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Ahead of the Game
Chuck Liddy, Photographer
Durham | NC | USA | Posted: 10:48 PM on 05.19.08
->> So one our multimedia experts (rob roberts) took some of my video and stills from a weekend assignment and put together a show. the production took about five man hours with both of us working. since he knows final cut so well and I pretty much had an idea of what I wanted it was a true collaboration. it was posted online this afternoon and here's the kicker...the story runs tomorrow in the paper. so the online presentation is actually promoting the paper. wow. take a look if you like:
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Bob Ford, Photographer
Lehighton | Pa | USA | Posted: 10:57 PM on 05.19.08
->> Nice job Chuck and Rob. I guess the old saying isn't true, you CAN teach an old dog new tricks.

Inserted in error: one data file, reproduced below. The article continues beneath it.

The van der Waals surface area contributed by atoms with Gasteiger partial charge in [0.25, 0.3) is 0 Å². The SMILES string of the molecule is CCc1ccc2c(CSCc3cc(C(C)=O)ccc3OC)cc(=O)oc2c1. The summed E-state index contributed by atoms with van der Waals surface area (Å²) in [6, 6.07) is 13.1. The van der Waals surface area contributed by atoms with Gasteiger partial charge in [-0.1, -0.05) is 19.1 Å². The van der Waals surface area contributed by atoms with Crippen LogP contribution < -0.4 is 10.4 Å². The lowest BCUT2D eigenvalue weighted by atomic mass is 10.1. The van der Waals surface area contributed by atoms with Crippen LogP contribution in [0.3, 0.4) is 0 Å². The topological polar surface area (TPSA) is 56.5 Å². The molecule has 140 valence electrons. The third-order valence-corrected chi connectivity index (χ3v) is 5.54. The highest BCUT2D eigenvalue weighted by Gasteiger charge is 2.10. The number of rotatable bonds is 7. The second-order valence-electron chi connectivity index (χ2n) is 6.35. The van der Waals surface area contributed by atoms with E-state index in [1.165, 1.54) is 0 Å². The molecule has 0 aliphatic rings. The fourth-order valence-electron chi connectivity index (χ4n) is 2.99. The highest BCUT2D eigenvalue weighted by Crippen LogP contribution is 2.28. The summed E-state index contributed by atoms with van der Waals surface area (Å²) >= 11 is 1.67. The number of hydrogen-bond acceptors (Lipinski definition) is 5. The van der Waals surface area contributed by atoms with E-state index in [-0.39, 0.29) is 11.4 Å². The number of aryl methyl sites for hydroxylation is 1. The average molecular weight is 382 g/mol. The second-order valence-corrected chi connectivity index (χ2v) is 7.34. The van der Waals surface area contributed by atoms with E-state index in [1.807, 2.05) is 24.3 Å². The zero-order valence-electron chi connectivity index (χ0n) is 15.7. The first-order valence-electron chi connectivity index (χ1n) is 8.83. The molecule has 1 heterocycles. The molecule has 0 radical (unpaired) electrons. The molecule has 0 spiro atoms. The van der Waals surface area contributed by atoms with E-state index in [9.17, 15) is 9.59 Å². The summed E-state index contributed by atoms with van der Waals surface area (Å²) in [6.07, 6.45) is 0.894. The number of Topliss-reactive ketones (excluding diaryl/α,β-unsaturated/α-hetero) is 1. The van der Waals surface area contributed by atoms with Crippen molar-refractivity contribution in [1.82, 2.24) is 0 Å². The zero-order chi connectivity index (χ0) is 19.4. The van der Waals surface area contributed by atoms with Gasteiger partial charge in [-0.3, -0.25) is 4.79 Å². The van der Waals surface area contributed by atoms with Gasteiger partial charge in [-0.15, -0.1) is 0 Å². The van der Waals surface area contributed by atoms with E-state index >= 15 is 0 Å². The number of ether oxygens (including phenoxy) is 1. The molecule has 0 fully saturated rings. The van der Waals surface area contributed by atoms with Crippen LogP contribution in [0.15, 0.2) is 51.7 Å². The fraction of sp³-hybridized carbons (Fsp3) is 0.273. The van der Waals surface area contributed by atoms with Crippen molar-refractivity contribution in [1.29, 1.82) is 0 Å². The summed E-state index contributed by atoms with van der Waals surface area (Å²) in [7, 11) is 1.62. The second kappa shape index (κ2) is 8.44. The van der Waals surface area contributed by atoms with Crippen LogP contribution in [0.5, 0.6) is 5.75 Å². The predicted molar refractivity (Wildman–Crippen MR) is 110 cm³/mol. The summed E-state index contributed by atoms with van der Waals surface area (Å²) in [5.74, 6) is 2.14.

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Chuck Liddy, Photographer
Durham | NC | USA | Posted: 10:59 PM on 05.19.08
->> arf! arf!
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Jean Finley, Photo Editor, Photographer
Iowa City | IA | USA | Posted: 12:10 AM on 05.20.08
->> Chuck -

Can you talk a little more about the collaborative process? Why do you think it took so long? What will you do differently next time? Did you have a "shot sheet" to work from or did you have to run through and capture all the video? How much are we talking about?

I'm full of questions, as I've worked with college students on the workflow of these sorts of stories and I'm curious how you all are learning on the fly out there in the real world.


Jean :)
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Chuck Liddy, Photographer
Durham | NC | USA | Posted: 8:43 AM on 05.20.08